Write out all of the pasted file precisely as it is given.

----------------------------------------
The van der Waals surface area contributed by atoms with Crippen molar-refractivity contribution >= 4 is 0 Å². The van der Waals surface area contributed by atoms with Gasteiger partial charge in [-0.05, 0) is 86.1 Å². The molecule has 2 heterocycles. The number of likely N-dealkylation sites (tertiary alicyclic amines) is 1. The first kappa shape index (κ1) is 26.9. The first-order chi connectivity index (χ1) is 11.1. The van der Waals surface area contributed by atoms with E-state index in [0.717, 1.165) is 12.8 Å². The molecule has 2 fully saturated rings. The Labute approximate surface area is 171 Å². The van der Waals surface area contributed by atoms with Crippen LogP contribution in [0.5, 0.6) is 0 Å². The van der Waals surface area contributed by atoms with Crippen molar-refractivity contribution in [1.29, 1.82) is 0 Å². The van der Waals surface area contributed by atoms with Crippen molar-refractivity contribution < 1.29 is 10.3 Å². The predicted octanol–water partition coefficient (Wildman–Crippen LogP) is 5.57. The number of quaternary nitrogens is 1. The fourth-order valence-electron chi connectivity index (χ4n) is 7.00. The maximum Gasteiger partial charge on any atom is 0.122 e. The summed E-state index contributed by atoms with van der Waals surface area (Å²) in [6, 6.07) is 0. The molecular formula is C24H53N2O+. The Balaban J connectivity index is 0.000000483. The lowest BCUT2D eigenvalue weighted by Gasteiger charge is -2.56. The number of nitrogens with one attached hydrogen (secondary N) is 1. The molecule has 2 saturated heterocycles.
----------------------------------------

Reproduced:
The van der Waals surface area contributed by atoms with Crippen molar-refractivity contribution >= 4 is 0 Å². The van der Waals surface area contributed by atoms with Gasteiger partial charge in [-0.05, 0) is 86.1 Å². The molecule has 2 heterocycles. The number of likely N-dealkylation sites (tertiary alicyclic amines) is 1. The first kappa shape index (κ1) is 26.9. The first-order chi connectivity index (χ1) is 11.1. The van der Waals surface area contributed by atoms with E-state index in [0.717, 1.165) is 12.8 Å². The molecule has 2 fully saturated rings. The Labute approximate surface area is 171 Å². The van der Waals surface area contributed by atoms with Crippen LogP contribution in [0.5, 0.6) is 0 Å². The van der Waals surface area contributed by atoms with Crippen molar-refractivity contribution in [1.29, 1.82) is 0 Å². The van der Waals surface area contributed by atoms with Crippen molar-refractivity contribution < 1.29 is 10.3 Å². The predicted octanol–water partition coefficient (Wildman–Crippen LogP) is 5.57. The number of quaternary nitrogens is 1. The fourth-order valence-electron chi connectivity index (χ4n) is 7.00. The maximum Gasteiger partial charge on any atom is 0.122 e. The summed E-state index contributed by atoms with van der Waals surface area (Å²) in [6, 6.07) is 0. The molecular formula is C24H53N2O+. The Balaban J connectivity index is 0.000000483. The lowest BCUT2D eigenvalue weighted by Gasteiger charge is -2.56. The number of nitrogens with one attached hydrogen (secondary N) is 1. The molecule has 2 saturated heterocycles.